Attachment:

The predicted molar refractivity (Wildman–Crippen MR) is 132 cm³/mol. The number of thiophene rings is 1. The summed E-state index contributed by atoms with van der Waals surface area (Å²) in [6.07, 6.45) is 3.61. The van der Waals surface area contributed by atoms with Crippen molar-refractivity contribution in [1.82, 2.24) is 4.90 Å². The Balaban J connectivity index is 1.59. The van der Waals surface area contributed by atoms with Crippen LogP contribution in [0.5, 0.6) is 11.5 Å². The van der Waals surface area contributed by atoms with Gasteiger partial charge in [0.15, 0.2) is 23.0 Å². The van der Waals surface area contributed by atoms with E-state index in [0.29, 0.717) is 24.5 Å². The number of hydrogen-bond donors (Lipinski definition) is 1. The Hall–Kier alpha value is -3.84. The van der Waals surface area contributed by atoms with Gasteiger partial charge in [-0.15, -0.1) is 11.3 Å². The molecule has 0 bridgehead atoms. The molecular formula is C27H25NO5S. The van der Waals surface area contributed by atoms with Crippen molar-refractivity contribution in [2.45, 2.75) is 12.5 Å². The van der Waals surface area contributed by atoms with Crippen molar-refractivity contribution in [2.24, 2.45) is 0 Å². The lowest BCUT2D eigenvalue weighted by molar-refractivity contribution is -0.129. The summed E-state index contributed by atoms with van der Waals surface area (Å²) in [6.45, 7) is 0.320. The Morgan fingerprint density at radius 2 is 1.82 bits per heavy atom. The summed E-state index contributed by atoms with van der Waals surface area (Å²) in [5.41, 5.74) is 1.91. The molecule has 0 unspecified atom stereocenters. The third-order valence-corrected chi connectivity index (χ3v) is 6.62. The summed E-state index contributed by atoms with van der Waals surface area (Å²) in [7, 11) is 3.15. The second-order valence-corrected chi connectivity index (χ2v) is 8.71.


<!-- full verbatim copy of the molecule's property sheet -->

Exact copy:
The predicted molar refractivity (Wildman–Crippen MR) is 132 cm³/mol. The number of thiophene rings is 1. The summed E-state index contributed by atoms with van der Waals surface area (Å²) in [6.07, 6.45) is 3.61. The van der Waals surface area contributed by atoms with Crippen molar-refractivity contribution in [1.82, 2.24) is 4.90 Å². The Balaban J connectivity index is 1.59. The van der Waals surface area contributed by atoms with Crippen LogP contribution in [0.5, 0.6) is 11.5 Å². The van der Waals surface area contributed by atoms with Gasteiger partial charge in [0.15, 0.2) is 23.0 Å². The van der Waals surface area contributed by atoms with E-state index in [0.29, 0.717) is 24.5 Å². The number of hydrogen-bond donors (Lipinski definition) is 1. The Hall–Kier alpha value is -3.84. The van der Waals surface area contributed by atoms with Gasteiger partial charge in [-0.15, -0.1) is 11.3 Å². The molecule has 0 bridgehead atoms. The molecular formula is C27H25NO5S. The van der Waals surface area contributed by atoms with Crippen molar-refractivity contribution in [2.45, 2.75) is 12.5 Å². The van der Waals surface area contributed by atoms with Crippen molar-refractivity contribution in [2.24, 2.45) is 0 Å². The lowest BCUT2D eigenvalue weighted by molar-refractivity contribution is -0.129. The summed E-state index contributed by atoms with van der Waals surface area (Å²) in [6.45, 7) is 0.320. The Morgan fingerprint density at radius 2 is 1.82 bits per heavy atom. The summed E-state index contributed by atoms with van der Waals surface area (Å²) in [5.41, 5.74) is 1.91. The molecule has 0 unspecified atom stereocenters. The third-order valence-corrected chi connectivity index (χ3v) is 6.62. The summed E-state index contributed by atoms with van der Waals surface area (Å²) in [7, 11) is 3.15. The second-order valence-corrected chi connectivity index (χ2v) is 8.71.